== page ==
Most Brazilians have respect for Pele, but they do not revere him in the same way as the rest of the world does. The man who holds the people’s affection is yet another flawed genius, Garrincha. A man who was a scurrilous womaniser and heavy drinker but possessed one of the most awe-inspiring dribbles in the game’s history, despite playing with bent legs. Garrincha had no interest in self-promotion and was amateurish in his outlook and because of this he continues to retain the affection of the nation whilst Pele is treated with a distant deference. Sound familiar?

Argentina have been viewed with an element of begrudging recognition over the years. They have been dismissed as cynical and crafty for a variety of reasons both valid and false. However, Brazil are often hailed as honourable pursuers of excellence despite having also employed the game’s darker arts to villainous effect in the past. Can anybody ever forget Rivaldo’s scandalous clutching of his face (despite having been hit in the leg by the ball) which resulted in a Turkish player being sent off in 2002? Pele himself, was even prone to the odd theatrical dive.

Can we truly elevate Brazil above the others in 2010? On July 11th, we might all have to chose between these two ancient foes.  You can probably come to your own decision depending on which of the countries’ famous traditional dances you prefer. The samba is the dance of hips, bums and feathers, reveling in free expression for all. The tango is a dance of sensuality, precision and high drama, utilising the maximum space available to two solitary lovers. For me, it has always been the tango. But I suppose, it’s all just a matter of personal taste.

Monday 28th June

Last 16:

Holland 2 – Slovakia 1

Brazil 3 – Chile 0

Eyes Wide Shut

27 Jun

Before the unfolding drama of England’s second round match with Germany today, the BBC ran a puff-piece evoking the words of the giants of both countries’ literary traditions with the aim of putting the requisite fire into well-fed Sunday afternoon bellies. Rounding it off were the words of William Shakespeare imbibing visions of glory. After witnessing the events in both of today’s matches, a more appropriate truism from the Bard would be Hamlet’s: “There are more things in heaven and earth, Horatio, than are dreamt of in your philosophy”.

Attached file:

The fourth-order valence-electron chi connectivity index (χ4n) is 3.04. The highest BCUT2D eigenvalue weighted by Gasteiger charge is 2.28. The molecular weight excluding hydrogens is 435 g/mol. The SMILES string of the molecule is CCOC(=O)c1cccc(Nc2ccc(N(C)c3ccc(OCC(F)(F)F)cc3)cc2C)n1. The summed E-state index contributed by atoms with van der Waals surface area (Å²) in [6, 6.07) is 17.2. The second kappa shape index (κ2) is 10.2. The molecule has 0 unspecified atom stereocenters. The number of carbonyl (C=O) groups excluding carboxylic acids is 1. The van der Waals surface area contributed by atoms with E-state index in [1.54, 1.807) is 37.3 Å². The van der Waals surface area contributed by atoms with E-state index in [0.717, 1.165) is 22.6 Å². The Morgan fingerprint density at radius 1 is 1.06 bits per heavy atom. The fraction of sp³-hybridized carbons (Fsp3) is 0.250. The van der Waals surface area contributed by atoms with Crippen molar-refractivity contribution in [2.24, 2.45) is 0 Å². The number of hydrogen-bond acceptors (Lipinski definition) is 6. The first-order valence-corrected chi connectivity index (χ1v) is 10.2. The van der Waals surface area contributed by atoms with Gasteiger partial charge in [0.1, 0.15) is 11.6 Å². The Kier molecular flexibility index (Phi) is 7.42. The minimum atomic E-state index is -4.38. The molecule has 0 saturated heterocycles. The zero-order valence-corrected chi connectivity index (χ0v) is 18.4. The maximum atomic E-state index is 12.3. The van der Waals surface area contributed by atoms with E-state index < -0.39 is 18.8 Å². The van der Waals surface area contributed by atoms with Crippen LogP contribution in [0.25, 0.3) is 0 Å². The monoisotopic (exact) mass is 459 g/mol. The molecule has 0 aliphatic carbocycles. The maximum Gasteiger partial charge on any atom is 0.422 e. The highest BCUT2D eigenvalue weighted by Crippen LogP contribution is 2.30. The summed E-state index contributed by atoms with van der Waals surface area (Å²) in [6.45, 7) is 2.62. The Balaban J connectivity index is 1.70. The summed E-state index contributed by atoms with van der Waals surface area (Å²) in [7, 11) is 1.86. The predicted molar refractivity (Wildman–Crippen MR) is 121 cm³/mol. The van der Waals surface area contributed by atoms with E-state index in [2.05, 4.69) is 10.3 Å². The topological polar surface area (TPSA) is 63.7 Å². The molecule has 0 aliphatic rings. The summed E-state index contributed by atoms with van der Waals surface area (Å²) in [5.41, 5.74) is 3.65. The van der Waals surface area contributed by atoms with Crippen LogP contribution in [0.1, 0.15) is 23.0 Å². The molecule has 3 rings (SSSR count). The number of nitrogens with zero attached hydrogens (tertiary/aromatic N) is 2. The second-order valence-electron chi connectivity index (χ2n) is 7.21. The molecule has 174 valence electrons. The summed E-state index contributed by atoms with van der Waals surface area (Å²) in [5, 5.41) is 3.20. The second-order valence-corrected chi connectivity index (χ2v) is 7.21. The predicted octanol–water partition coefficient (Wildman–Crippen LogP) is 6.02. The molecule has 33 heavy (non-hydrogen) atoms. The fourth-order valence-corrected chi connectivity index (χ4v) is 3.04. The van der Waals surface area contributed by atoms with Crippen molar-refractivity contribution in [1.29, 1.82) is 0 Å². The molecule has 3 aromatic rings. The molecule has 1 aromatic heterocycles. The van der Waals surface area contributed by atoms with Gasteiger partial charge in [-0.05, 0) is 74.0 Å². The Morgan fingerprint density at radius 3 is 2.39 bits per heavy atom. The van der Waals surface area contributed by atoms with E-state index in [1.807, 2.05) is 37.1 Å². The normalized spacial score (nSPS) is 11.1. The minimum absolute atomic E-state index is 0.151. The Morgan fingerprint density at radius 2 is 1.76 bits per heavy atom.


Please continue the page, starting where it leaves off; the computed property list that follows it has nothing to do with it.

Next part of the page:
The narratives of World Cups are always littered with the ghostly echoes of history. Much had been made prior to the match of the epic tussles between these two teams in the past. Talk of the spectre of penalties loomed heavily in the air and a succession of nostalgia-fests were trotted out for the over-30s to reminisce over. And ad nauseum, we were presented with grainy black and white footage from the 1966 final; fast-receding from the collective memory and becoming a meaningless exercise in triumphalism when ultimately measured against more recent Anglo-German encounters. Many might have been of the inclination that this World Cup, the final World Cup of that self-styled and increasingly laughable ‘Golden Generation’, would be the opportunity to exorcise the painful ghosts of history. Would it be so difficult to foresee a penalty win against the Germans, followed by a long-awaited meeting with this nation’s arch-nemesis, Diego Maradona (see el-president)?